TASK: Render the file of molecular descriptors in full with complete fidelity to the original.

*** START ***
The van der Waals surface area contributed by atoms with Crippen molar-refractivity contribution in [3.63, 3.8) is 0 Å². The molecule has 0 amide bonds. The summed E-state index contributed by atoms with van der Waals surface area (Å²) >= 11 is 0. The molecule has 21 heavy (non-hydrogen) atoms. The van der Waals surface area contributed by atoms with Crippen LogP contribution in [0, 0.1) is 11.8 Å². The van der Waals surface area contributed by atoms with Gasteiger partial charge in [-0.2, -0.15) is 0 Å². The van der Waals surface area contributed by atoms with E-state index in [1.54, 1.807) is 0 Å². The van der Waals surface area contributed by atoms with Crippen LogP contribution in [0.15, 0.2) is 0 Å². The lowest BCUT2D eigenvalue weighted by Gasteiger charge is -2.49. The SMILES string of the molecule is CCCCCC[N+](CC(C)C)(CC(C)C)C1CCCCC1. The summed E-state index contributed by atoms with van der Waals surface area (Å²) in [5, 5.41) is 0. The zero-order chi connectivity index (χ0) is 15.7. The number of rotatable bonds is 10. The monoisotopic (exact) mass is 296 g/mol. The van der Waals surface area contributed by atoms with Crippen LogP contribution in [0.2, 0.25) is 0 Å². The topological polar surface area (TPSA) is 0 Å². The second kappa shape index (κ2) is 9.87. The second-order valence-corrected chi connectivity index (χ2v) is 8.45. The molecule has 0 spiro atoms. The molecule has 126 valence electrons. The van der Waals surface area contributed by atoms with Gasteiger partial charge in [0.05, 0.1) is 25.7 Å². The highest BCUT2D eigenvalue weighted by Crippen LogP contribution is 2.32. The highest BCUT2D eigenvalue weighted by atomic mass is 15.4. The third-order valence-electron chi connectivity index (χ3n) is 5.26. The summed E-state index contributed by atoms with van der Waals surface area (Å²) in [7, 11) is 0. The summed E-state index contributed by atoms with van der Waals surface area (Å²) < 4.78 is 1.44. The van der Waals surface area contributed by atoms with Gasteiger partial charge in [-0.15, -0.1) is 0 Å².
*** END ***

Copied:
The van der Waals surface area contributed by atoms with Crippen molar-refractivity contribution in [3.63, 3.8) is 0 Å². The molecule has 0 amide bonds. The summed E-state index contributed by atoms with van der Waals surface area (Å²) >= 11 is 0. The molecule has 21 heavy (non-hydrogen) atoms. The van der Waals surface area contributed by atoms with Crippen LogP contribution in [0, 0.1) is 11.8 Å². The van der Waals surface area contributed by atoms with Gasteiger partial charge in [-0.2, -0.15) is 0 Å². The van der Waals surface area contributed by atoms with E-state index in [1.54, 1.807) is 0 Å². The van der Waals surface area contributed by atoms with Crippen LogP contribution in [0.15, 0.2) is 0 Å². The lowest BCUT2D eigenvalue weighted by Gasteiger charge is -2.49. The SMILES string of the molecule is CCCCCC[N+](CC(C)C)(CC(C)C)C1CCCCC1. The summed E-state index contributed by atoms with van der Waals surface area (Å²) in [5, 5.41) is 0. The zero-order chi connectivity index (χ0) is 15.7. The number of rotatable bonds is 10. The monoisotopic (exact) mass is 296 g/mol. The van der Waals surface area contributed by atoms with Crippen LogP contribution in [0.2, 0.25) is 0 Å². The topological polar surface area (TPSA) is 0 Å². The second kappa shape index (κ2) is 9.87. The second-order valence-corrected chi connectivity index (χ2v) is 8.45. The molecule has 0 spiro atoms. The molecule has 126 valence electrons. The van der Waals surface area contributed by atoms with Gasteiger partial charge in [0.05, 0.1) is 25.7 Å². The highest BCUT2D eigenvalue weighted by Crippen LogP contribution is 2.32. The highest BCUT2D eigenvalue weighted by atomic mass is 15.4. The third-order valence-electron chi connectivity index (χ3n) is 5.26. The summed E-state index contributed by atoms with van der Waals surface area (Å²) in [7, 11) is 0. The summed E-state index contributed by atoms with van der Waals surface area (Å²) < 4.78 is 1.44. The van der Waals surface area contributed by atoms with Gasteiger partial charge in [-0.15, -0.1) is 0 Å².